Sex, Lineage, and the Natural Order ThemeTracker
Sex, Lineage, and the Natural Order Quotes in Edward II
These are not men for me;
I must have wanton poets, pleasant wits,
Musicians, that with touching of a string
May draw the pliant King which way I please.
…In the day when he shall walk abroad,
Like sylvan nymphs my pages shall be clad.
My men like satyrs grazing on the lawns,
Shall with their goat-feet dance an antic hay;
Sometime a lovely boy in Dian's shape,
With hair that gilds the water as it glides,
Crownets of pearl above his naked arms,
And in his sportful hands an olive tree
To hide those parts which men delight to see,
Shall bathe him in a spring.
Edward: Lay hands on that traitor Mortimer!
Mortimer Senior: Lay hands on that traitor Gaveston!
[The NOBLES draw swords]
Kent: Is this the duty that you owe your King?
Warwick: We know our duties; let him know his peers.
Edward: Fawn not on me, French strumpet; get thee gone.
Isabella: On whom but on my husband should I fawn?
Gaveston: On Mortimer, with whom, ungentle Queen—
I say no more; judge you the rest, my lord.
His wanton humour grieves not me,
But this I scorn, that one so basely born
Should by his sovereign's favour grow so pert,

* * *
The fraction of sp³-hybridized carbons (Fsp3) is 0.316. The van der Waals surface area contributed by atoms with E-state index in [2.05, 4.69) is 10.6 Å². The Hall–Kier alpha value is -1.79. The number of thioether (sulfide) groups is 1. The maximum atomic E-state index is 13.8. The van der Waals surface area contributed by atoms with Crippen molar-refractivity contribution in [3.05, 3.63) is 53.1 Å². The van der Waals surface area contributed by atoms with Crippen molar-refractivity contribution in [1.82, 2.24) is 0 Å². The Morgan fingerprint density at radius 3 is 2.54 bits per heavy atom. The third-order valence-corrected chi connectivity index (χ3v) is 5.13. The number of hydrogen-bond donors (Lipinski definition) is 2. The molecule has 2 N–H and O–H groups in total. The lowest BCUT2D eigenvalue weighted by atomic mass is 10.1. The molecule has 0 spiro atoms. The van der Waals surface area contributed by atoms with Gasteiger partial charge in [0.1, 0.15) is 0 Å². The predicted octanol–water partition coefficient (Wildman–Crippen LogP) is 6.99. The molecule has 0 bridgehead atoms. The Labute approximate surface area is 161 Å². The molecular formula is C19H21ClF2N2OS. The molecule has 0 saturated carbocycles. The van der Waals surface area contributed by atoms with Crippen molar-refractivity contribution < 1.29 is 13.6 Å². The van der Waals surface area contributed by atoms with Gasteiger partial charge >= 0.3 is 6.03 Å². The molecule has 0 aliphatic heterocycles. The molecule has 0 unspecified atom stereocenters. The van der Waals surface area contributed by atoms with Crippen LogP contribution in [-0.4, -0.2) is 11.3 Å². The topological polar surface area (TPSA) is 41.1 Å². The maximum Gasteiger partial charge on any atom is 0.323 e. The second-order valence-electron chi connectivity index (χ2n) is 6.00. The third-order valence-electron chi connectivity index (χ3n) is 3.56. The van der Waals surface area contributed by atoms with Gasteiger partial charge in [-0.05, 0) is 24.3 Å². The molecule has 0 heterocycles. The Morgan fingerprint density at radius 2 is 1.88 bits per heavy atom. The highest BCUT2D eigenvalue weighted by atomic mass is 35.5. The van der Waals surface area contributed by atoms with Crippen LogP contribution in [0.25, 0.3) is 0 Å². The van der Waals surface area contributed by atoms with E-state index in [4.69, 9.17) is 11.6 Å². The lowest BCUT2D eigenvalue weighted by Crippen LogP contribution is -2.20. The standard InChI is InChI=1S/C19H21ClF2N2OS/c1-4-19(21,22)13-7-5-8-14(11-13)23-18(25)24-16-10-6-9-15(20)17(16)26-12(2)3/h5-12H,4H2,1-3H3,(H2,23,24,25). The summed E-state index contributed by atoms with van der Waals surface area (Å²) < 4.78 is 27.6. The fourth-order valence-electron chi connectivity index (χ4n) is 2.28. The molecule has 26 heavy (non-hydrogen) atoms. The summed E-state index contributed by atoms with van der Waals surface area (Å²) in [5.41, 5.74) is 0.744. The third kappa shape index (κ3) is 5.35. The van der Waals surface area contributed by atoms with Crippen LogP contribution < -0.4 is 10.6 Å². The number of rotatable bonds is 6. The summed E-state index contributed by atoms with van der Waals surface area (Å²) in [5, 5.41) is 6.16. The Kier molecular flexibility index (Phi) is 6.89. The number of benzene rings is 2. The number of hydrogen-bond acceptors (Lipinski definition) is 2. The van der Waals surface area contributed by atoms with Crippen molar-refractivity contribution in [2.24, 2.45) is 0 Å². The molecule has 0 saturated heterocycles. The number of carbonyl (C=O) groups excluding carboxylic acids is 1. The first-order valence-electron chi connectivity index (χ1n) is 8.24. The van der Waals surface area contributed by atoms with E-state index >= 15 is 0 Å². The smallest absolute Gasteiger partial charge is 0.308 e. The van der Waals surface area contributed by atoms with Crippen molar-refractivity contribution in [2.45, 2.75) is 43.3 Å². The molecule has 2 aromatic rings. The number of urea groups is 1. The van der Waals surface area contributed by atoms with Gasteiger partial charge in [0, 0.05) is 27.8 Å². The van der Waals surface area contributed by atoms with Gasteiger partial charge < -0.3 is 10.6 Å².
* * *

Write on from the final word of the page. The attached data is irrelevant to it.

And riot it with the treasure of the realm
While soldiers mutiny for want of pay.
He wear's a lord's revenue on his back,
And Midas-like he jets it in the court
With base outlandish cullions at his heels,
Whose proud fantastic liveries make such show
As if that Proteus, god of shapes, appeared.
I have not seen a dapper jack so brisk;
He wears a short Italian hooded cloak,
Larded with pearl; and in his Tuscan cap
A jewel of more value than the crown.
Whiles other walk below, the King and he
From out a window laugh at such as we,
And flout our train and jest at our attire.
Base leaden earls that glory in your birth,
Go sit at home and eat your tenants' beef,
And come not here to scoff at Gaveston,
Whose mounting thoughts did never creep so low
As to bestow a look on such as you.
Monster of men,
That, like the Greekish strumpet, trained to arms
And bloody wars so many valiant knights,
Look for no other fortune, wretch, than death;
King Edward is not here to buckler thee.
Mortimer Junior: Then, Edward, thou wilt fight it to the last,
And rather bathe thy sword in subjects' blood
Than banish that pernicious company?
Edward: Ay, traitors all! Rather than thus be braved,
Make England's civil towns huge heaps of stones
And ploughs to go about our palace gates.
Warwick: A desperate and unnatural resolution.
King Edward III: Traitor, in me my loving father speaks
And plainly saith, 'twas thou that murd'redst him.
Mortimer Junior: But hath your grace no other proof than this?
King Edward III: Yes, if this be the hand of Mortimer.
[He presents the letter]